South Dakota offers every worker a pay cut, including university presidents.

  13. DaveFN 2021-04-19 17:59


    The average salaries such as you cite paint with too broad a brush, and I suggest the median rather than the mean salaries are a better place to begin for comparison. And even they must be further broken down. As of 2019-2020:

    (1) Public institutions
    a. Doctoral: median university president salary $495,813
    b. Masters: $294,583
    c. Baccalaureate: $250,000
    (2) Private institutions:
    a. Doctoral: median university president salary $250,000
    b. Masters: $420,240
    c. Baccalaureate: $410,000

    But an even more nuanced breakdown by the Carnegie system for research universities is necessary:

    (1) R1 Doctoral Universities – Very high research activity. South Dakota has no universities in this category.
    (2) R2: Doctoral Universities – High research activity. SDSU and USD are in this category.

    (I don’t know where the “Open SD South Dakota Transparency Website” gets its figures but they don’t correlate with specific figures in The Chronicle of Higher Education).

    (1) USD’s Abbott (1997-2018) ended at a base salary $278,407, with non-taxable benefits of $22,079, and other compensation of $55,000 (total compensation $355,486).
    His pay per $1 million in institutional expenses was $1,625, way above the national median.

    Sheila K. Gestring (began 2018) has a base of $348,833 with non-taxable benefits of $9,353 (total compensation $$358,186). Her pay per $1 million in institution’s expenses is $1,688, way above the national median.

    (2) SDSU’s Chicoine (out in 2016) had base $334,770 with non-taxable benefits of $6,411 and other pay of $63,543 (total compensation $404,724).

    Chicoine’s pay per $1 million in institutional expenditures was $1,443 (above the national median), his pay-to-tuition rate was 50:1 (above the national median), and the ratio of his total compensation to faculty salary was 4:1 (above the national median).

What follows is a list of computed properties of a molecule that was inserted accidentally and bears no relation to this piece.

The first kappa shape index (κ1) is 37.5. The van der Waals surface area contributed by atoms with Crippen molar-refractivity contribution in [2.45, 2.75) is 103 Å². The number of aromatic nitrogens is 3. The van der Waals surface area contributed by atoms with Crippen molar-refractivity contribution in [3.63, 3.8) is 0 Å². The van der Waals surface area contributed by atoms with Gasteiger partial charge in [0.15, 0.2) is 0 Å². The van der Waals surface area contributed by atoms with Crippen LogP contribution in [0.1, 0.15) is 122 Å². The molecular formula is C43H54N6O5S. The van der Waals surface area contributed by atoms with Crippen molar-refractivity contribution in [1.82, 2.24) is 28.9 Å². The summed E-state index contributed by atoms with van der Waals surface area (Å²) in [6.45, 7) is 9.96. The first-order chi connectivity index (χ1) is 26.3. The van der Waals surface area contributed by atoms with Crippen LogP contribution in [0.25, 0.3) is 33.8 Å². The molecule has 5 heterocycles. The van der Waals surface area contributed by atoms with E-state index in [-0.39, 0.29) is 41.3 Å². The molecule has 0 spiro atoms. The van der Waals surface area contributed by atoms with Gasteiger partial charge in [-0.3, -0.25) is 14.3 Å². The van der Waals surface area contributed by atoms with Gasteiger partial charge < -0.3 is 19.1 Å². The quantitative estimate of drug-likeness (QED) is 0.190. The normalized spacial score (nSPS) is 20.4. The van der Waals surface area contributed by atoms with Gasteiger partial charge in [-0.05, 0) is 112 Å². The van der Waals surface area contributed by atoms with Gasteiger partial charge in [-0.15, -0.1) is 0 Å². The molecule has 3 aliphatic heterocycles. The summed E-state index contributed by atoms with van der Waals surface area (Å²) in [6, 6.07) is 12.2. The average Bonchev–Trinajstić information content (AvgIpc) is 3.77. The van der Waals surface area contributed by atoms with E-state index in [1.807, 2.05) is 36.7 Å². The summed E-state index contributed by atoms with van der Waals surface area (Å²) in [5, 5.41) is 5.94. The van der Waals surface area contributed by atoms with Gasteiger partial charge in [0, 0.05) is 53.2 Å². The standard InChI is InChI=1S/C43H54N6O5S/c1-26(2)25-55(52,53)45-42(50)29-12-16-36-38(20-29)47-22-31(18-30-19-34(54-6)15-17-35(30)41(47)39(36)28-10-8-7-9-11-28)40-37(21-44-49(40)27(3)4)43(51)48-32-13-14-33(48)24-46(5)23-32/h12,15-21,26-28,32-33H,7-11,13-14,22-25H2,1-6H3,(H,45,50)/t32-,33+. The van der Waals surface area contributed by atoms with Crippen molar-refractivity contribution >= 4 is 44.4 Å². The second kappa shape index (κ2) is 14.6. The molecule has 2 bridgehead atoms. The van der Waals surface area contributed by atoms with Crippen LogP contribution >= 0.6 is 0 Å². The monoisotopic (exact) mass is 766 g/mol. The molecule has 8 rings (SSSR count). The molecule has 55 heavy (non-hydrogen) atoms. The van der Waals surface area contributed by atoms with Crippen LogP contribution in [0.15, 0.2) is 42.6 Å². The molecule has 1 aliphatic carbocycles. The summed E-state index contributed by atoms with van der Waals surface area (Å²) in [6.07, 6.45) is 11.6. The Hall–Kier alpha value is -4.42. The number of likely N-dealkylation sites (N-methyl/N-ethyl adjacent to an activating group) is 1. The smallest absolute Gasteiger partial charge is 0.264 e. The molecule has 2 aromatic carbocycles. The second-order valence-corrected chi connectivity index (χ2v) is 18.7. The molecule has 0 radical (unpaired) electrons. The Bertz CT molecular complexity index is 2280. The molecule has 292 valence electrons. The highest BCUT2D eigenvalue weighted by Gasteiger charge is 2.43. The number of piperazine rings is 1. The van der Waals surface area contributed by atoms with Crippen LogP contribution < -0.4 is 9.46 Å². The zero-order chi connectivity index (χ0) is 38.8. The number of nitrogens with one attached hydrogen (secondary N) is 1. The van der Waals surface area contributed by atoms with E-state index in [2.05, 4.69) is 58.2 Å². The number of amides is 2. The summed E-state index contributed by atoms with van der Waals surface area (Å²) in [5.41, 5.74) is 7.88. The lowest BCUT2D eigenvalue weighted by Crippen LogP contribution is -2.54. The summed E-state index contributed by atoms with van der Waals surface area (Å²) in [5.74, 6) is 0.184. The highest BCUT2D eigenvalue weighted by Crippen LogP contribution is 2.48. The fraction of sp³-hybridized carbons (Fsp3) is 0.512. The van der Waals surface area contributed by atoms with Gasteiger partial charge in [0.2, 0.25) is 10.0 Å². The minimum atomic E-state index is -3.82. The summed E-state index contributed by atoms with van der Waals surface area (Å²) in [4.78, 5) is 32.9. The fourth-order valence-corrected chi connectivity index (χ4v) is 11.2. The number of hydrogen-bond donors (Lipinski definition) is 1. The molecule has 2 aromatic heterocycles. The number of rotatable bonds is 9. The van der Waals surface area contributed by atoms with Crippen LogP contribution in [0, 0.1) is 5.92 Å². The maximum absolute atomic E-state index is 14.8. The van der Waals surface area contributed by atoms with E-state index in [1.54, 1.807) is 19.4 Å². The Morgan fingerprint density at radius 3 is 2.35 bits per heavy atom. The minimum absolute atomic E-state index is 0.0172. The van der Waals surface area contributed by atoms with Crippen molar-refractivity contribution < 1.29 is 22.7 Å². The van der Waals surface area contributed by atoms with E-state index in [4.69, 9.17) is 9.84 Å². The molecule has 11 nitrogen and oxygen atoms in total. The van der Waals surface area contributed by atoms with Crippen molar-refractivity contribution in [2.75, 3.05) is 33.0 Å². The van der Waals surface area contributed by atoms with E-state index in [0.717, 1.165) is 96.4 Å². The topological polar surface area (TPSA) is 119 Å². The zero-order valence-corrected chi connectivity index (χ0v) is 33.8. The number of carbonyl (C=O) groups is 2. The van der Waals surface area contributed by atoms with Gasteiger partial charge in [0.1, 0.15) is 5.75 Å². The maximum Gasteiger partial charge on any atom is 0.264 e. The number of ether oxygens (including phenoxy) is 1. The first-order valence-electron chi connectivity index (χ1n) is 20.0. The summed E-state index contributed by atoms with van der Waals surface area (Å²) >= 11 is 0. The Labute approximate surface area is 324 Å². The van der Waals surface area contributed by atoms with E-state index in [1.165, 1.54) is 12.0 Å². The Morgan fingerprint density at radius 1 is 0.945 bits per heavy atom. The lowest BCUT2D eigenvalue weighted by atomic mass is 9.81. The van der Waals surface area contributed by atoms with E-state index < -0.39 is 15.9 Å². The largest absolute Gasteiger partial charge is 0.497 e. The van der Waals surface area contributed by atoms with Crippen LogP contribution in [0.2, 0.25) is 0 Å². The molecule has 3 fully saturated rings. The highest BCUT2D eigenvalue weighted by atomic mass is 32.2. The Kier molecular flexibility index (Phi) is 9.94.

Barry H. Dunn’s base pay of $378,243 and non-taxable benefits of $17,576 (total compensation $396,104). His pay per $1 million in institution’s expenses: $1,320, above the national median.

    (3) Compare with UND, a Carnegie R2 institution as is USD and SDSU:

    Robert O. Kelley: (2008-2016) end total compensation $219,053; pay per $1 million in institution’s expenses: $496, pay-to-tuition ratio 28:1 (below national median); ratio of total compensation to faculty salary: 3:1 (below median).

    (4) Compare with UWyo, also a Carnegie R2 university:

    Richard C. McGinity (2014-2016): end compensation $382,687 with pay per $1 million in institutional expenditures of $763.

    (5) Compare with UMinn, a Carnegie R1 university:

    Joan T.A. Gabel (new): $342,270 total compensation with pay per $1 million in institutional expenditures of $99.

    (Admittedly, with the above some of the figures are older as newer presidents have only recently been hired, were hired for 6 months only, etc).

    But there’s more, if one factors in university rankings. See US News Best College data, based on multiple factors mapped to The Carnegie Classification of Institutions of Higher Education’s Basic Classification system. Best College rankings:

    (a) SDSU: #284 in national university rankings out of a total of 389, ie., 64th from the top out of 100.
    (b) USD: #249 in national university rankings out of a total of 389, ie., 73rd from the top out of 100.
    (c) BHSU: #119-156 out of a total of regional midwest university rankings out of a total of 157, ie., 76th to 99th from the top out of 100.

    Norming salaries to average salaries alone doesn’t begin to address the complexity of the matter, and one needs drill down much further and analyze multiple factors including Carnegie R1 and R2 institutional classifications as a function of salary, pay as percentage of institutional expenses, ratio of pay to faculty salaries and tuition, as well as overall university ratings within the nation. Is the SDBOR transparent enough to give us their full analysis of salary determination?

  14. DaveFN 2021-04-19 18:01

    Correction in the above:

    (2) Private institutions:
    a. Doctoral: median university president salary $787,000

  15. David Newquist 2021-04-20 08:56



    Gov. Kristi Noem announced in a statement Monday that she is appointing two new regents to the South Dakota Board of Regents.

    South Dakota Sen. Jeff Partridge and former state representative Tim Rave will join the SDBOR for six-year terms continuing through March 31, 2027.